Which is not to say that the browser is the right answer for everything. Here's an overgeneralization which I think works. All computer applications fall into one of three baskets: information retrieval, database interaction, and content creation. History shows that the Web browser, or something like it, is the right way to do the first two. Which leaves content creation. [...] The browser makes a lousy funnel through which to pour your soul into a computer, and I don?t see any reason to expect that to change.I agree. And I also like the 'sharecropper' analogy used by Bray for developing on closed platforms.
What he forgets to mention is that due to the lameness of the current US governments notion of monopoly control, even browser based services can be co-opted by the platform owner. Or they can try, at least - as MS is about to start doing with Google - complete with all the old monopolistic tricks. Search will be MS search unless you go out of your way to avoid it. I'll wager that the Google toolbar is likely to suddenly stop working in future versions of Explorer.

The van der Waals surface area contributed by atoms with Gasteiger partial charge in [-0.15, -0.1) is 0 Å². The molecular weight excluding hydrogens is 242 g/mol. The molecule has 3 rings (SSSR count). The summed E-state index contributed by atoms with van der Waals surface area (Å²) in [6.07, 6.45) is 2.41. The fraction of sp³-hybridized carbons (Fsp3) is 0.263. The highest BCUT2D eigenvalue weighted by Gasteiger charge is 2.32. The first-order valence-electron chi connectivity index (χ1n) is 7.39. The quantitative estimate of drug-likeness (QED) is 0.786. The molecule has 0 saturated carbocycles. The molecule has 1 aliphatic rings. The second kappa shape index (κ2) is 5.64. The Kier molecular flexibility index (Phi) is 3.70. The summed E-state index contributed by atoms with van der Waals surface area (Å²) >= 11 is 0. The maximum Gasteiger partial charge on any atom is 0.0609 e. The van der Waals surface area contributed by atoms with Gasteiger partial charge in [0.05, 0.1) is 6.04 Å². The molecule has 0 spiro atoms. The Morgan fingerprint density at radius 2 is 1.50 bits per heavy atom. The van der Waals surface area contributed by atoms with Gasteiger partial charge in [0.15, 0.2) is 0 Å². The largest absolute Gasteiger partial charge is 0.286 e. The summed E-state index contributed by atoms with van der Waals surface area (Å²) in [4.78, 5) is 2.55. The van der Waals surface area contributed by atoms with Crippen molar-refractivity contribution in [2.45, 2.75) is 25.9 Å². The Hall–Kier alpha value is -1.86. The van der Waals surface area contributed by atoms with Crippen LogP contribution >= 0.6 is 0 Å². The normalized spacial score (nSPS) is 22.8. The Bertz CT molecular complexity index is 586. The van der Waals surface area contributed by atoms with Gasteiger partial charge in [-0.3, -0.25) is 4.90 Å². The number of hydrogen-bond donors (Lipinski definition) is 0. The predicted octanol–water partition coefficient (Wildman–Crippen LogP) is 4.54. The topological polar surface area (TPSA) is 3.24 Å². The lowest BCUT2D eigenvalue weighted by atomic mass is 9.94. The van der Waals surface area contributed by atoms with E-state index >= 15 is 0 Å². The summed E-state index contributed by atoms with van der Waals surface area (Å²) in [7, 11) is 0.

Then comes the interesting question: Has platform lock-in moved inside the browser? Will there be a mass-exodus from IE because it doesn't work with Google just like there was a mass-exodus from IBM hardware and OS/2 because it wasn't Windows?
Have we completed the move away from hardware to the degree that data (aka content) is finally king?